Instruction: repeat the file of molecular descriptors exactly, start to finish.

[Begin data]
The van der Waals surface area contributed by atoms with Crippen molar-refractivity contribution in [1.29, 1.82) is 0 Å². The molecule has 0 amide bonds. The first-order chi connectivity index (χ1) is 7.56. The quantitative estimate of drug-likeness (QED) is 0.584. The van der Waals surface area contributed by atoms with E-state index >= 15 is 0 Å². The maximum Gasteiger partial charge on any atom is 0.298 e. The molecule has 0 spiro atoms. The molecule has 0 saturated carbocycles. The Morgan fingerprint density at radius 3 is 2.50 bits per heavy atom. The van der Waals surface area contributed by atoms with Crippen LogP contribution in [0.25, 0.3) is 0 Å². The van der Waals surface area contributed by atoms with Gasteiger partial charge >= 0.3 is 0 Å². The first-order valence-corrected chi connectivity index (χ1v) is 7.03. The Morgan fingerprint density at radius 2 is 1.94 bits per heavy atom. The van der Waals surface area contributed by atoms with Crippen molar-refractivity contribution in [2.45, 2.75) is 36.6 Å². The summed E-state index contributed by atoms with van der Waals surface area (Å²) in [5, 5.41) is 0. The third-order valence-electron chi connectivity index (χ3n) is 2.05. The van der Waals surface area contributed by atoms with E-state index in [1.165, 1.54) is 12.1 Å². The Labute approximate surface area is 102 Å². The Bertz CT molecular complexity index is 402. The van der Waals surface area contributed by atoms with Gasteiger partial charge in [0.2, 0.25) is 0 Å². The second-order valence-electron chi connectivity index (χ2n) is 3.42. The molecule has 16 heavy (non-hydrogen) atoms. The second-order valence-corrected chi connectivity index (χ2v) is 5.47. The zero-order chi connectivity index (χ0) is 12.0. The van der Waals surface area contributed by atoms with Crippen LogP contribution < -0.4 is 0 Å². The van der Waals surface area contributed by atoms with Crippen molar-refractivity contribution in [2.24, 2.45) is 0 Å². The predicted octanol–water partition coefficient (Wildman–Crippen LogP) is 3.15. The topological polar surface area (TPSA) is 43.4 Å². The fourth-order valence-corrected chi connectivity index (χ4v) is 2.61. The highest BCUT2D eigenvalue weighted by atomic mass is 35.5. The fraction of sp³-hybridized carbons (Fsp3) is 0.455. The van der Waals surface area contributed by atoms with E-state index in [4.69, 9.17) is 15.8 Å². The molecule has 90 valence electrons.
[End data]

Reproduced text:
The van der Waals surface area contributed by atoms with Crippen molar-refractivity contribution in [1.29, 1.82) is 0 Å². The molecule has 0 amide bonds. The first-order chi connectivity index (χ1) is 7.56. The quantitative estimate of drug-likeness (QED) is 0.584. The van der Waals surface area contributed by atoms with E-state index >= 15 is 0 Å². The maximum Gasteiger partial charge on any atom is 0.298 e. The molecule has 0 spiro atoms. The molecule has 0 saturated carbocycles. The Morgan fingerprint density at radius 3 is 2.50 bits per heavy atom. The van der Waals surface area contributed by atoms with Crippen LogP contribution in [0.25, 0.3) is 0 Å². The van der Waals surface area contributed by atoms with Gasteiger partial charge >= 0.3 is 0 Å². The first-order valence-corrected chi connectivity index (χ1v) is 7.03. The Morgan fingerprint density at radius 2 is 1.94 bits per heavy atom. The van der Waals surface area contributed by atoms with Crippen molar-refractivity contribution in [2.45, 2.75) is 36.6 Å². The summed E-state index contributed by atoms with van der Waals surface area (Å²) in [5, 5.41) is 0. The third-order valence-electron chi connectivity index (χ3n) is 2.05. The van der Waals surface area contributed by atoms with E-state index in [1.165, 1.54) is 12.1 Å². The Labute approximate surface area is 102 Å². The Bertz CT molecular complexity index is 402. The van der Waals surface area contributed by atoms with Gasteiger partial charge in [0.2, 0.25) is 0 Å². The second-order valence-electron chi connectivity index (χ2n) is 3.42. The molecule has 16 heavy (non-hydrogen) atoms. The second-order valence-corrected chi connectivity index (χ2v) is 5.47. The zero-order chi connectivity index (χ0) is 12.0. The van der Waals surface area contributed by atoms with Crippen LogP contribution < -0.4 is 0 Å². The van der Waals surface area contributed by atoms with Crippen molar-refractivity contribution in [2.24, 2.45) is 0 Å². The predicted octanol–water partition coefficient (Wildman–Crippen LogP) is 3.15. The topological polar surface area (TPSA) is 43.4 Å². The fourth-order valence-corrected chi connectivity index (χ4v) is 2.61. The highest BCUT2D eigenvalue weighted by atomic mass is 35.5. The fraction of sp³-hybridized carbons (Fsp3) is 0.455. The van der Waals surface area contributed by atoms with E-state index in [4.69, 9.17) is 15.8 Å². The molecule has 90 valence electrons.